General Clinical Considerations

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General Clinical Considerations

HH is frequently discovered only during management of an associated illness, testing as part of routine health evaluations, or because of an HH diagnosis in a family member. It has been estimated that only a small percentage of all affected persons are actually diagnosed. Individuals with HH may be symptomatic for several years prior to diagnosis and may have consulted multiple health care providers.
Under-diagnosis of HH is thought to occur due to:
• Lack of specificity of early signs and symptoms
• Asymptomatic status of some patients until damage to organs and tissues has occurred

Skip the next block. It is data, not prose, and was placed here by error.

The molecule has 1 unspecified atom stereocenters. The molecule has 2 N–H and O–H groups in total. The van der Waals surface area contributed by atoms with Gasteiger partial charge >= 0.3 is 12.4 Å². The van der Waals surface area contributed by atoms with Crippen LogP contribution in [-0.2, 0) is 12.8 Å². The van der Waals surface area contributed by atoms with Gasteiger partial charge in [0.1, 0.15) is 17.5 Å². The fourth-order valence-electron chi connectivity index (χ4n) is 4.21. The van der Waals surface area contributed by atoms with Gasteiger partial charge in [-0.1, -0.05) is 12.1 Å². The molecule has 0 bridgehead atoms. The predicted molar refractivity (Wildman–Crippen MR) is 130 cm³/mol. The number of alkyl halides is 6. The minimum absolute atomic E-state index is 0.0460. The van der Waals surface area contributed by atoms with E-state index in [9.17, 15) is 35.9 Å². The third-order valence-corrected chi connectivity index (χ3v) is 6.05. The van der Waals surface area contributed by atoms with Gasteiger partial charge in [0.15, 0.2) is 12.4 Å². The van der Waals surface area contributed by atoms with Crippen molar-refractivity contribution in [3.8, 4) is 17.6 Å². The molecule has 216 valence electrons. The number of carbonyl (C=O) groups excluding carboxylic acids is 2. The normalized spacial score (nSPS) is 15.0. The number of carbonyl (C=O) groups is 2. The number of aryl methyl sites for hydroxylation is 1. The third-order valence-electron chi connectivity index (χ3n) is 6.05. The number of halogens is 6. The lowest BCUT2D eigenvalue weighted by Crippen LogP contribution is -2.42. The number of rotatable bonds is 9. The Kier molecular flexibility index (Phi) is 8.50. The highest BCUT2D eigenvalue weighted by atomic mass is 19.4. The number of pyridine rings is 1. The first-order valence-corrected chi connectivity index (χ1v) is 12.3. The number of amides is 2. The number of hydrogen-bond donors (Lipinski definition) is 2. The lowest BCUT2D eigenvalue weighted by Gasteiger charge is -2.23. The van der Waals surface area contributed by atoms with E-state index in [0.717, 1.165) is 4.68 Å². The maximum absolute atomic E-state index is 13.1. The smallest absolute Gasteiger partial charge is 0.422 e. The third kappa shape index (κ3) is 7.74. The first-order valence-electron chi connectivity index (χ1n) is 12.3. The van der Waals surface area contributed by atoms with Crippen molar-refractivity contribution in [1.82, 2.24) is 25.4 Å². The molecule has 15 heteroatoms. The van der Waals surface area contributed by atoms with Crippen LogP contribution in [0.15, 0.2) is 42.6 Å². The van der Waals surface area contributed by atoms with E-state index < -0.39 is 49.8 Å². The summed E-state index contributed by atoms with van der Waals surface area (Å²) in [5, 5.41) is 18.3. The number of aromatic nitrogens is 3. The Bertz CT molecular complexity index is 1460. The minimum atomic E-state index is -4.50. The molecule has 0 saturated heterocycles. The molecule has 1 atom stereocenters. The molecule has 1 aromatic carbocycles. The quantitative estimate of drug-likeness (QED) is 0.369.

• Confusion with liver disease due to other causes
• Insufficient awareness and knowledge of HH

Early identification of persons with HH is essential to prevent serious and irreversible complications associated with severe iron overload. A classic triad of skin hyperpigmentation (bronzing), type 2 diabetes, and hepatic cirrhosis have long been recognized as evidence of advanced iron overload. However, persons with HH may present with a much wider variety of signs and symptoms, particularly if they are seen before significant iron accumulation has occurred.
Age of presentation and disease severity are highly variable.